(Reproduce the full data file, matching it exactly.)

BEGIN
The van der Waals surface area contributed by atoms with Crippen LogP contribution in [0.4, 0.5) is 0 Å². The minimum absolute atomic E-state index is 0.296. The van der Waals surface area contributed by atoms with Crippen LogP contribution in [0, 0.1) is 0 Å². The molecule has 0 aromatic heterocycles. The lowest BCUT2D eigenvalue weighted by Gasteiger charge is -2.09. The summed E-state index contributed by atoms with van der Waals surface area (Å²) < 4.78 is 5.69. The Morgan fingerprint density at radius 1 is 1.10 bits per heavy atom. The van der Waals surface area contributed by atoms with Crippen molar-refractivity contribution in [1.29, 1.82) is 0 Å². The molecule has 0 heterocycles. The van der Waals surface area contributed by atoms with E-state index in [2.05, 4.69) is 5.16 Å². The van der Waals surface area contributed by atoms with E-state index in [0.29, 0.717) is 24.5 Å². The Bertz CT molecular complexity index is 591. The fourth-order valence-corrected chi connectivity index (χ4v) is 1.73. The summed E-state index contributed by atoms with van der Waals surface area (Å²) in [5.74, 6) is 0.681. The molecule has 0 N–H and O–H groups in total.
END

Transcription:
The van der Waals surface area contributed by atoms with Crippen LogP contribution in [0.4, 0.5) is 0 Å². The minimum absolute atomic E-state index is 0.296. The van der Waals surface area contributed by atoms with Crippen LogP contribution in [0, 0.1) is 0 Å². The molecule has 0 aromatic heterocycles. The lowest BCUT2D eigenvalue weighted by Gasteiger charge is -2.09. The summed E-state index contributed by atoms with van der Waals surface area (Å²) < 4.78 is 5.69. The Morgan fingerprint density at radius 1 is 1.10 bits per heavy atom. The van der Waals surface area contributed by atoms with Crippen molar-refractivity contribution in [1.29, 1.82) is 0 Å². The molecule has 0 heterocycles. The van der Waals surface area contributed by atoms with E-state index in [2.05, 4.69) is 5.16 Å². The van der Waals surface area contributed by atoms with E-state index in [0.29, 0.717) is 24.5 Å². The Bertz CT molecular complexity index is 591. The fourth-order valence-corrected chi connectivity index (χ4v) is 1.73. The summed E-state index contributed by atoms with van der Waals surface area (Å²) in [5.74, 6) is 0.681. The molecule has 0 N–H and O–H groups in total.